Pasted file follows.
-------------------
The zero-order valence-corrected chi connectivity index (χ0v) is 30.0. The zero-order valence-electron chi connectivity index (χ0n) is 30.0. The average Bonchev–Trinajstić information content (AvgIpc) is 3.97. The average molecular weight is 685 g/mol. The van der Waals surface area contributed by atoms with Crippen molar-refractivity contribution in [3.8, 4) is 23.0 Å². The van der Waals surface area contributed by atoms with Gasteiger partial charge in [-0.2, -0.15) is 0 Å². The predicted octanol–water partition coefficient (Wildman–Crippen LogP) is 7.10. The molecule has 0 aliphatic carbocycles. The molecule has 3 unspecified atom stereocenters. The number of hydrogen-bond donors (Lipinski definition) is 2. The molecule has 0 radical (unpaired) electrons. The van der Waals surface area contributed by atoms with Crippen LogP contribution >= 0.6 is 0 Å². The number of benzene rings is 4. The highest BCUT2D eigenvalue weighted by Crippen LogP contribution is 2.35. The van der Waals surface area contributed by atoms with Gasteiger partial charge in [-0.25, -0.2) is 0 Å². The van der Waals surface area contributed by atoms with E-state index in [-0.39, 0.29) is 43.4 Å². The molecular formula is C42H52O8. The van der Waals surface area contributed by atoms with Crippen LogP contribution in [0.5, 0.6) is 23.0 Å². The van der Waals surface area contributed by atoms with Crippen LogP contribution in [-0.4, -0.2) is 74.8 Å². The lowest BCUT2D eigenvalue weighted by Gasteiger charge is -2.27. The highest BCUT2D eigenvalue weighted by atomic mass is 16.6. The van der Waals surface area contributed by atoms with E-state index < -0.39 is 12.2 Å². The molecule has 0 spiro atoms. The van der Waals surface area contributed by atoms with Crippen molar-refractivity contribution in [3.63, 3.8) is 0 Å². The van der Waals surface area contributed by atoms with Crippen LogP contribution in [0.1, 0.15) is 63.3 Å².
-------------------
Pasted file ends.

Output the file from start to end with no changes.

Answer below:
The zero-order valence-corrected chi connectivity index (χ0v) is 30.0. The zero-order valence-electron chi connectivity index (χ0n) is 30.0. The average Bonchev–Trinajstić information content (AvgIpc) is 3.97. The average molecular weight is 685 g/mol. The van der Waals surface area contributed by atoms with Crippen molar-refractivity contribution in [3.8, 4) is 23.0 Å². The van der Waals surface area contributed by atoms with Gasteiger partial charge in [-0.2, -0.15) is 0 Å². The predicted octanol–water partition coefficient (Wildman–Crippen LogP) is 7.10. The molecule has 0 aliphatic carbocycles. The molecule has 3 unspecified atom stereocenters. The number of hydrogen-bond donors (Lipinski definition) is 2. The molecule has 0 radical (unpaired) electrons. The van der Waals surface area contributed by atoms with Crippen LogP contribution >= 0.6 is 0 Å². The number of benzene rings is 4. The highest BCUT2D eigenvalue weighted by Crippen LogP contribution is 2.35. The van der Waals surface area contributed by atoms with Gasteiger partial charge in [-0.25, -0.2) is 0 Å². The van der Waals surface area contributed by atoms with E-state index in [-0.39, 0.29) is 43.4 Å². The molecular formula is C42H52O8. The van der Waals surface area contributed by atoms with Crippen LogP contribution in [0.5, 0.6) is 23.0 Å². The van der Waals surface area contributed by atoms with Crippen LogP contribution in [-0.4, -0.2) is 74.8 Å². The lowest BCUT2D eigenvalue weighted by Gasteiger charge is -2.27. The highest BCUT2D eigenvalue weighted by atomic mass is 16.6. The van der Waals surface area contributed by atoms with E-state index < -0.39 is 12.2 Å². The molecule has 0 spiro atoms. The van der Waals surface area contributed by atoms with Crippen molar-refractivity contribution in [3.63, 3.8) is 0 Å². The van der Waals surface area contributed by atoms with Crippen LogP contribution in [0.1, 0.15) is 63.3 Å².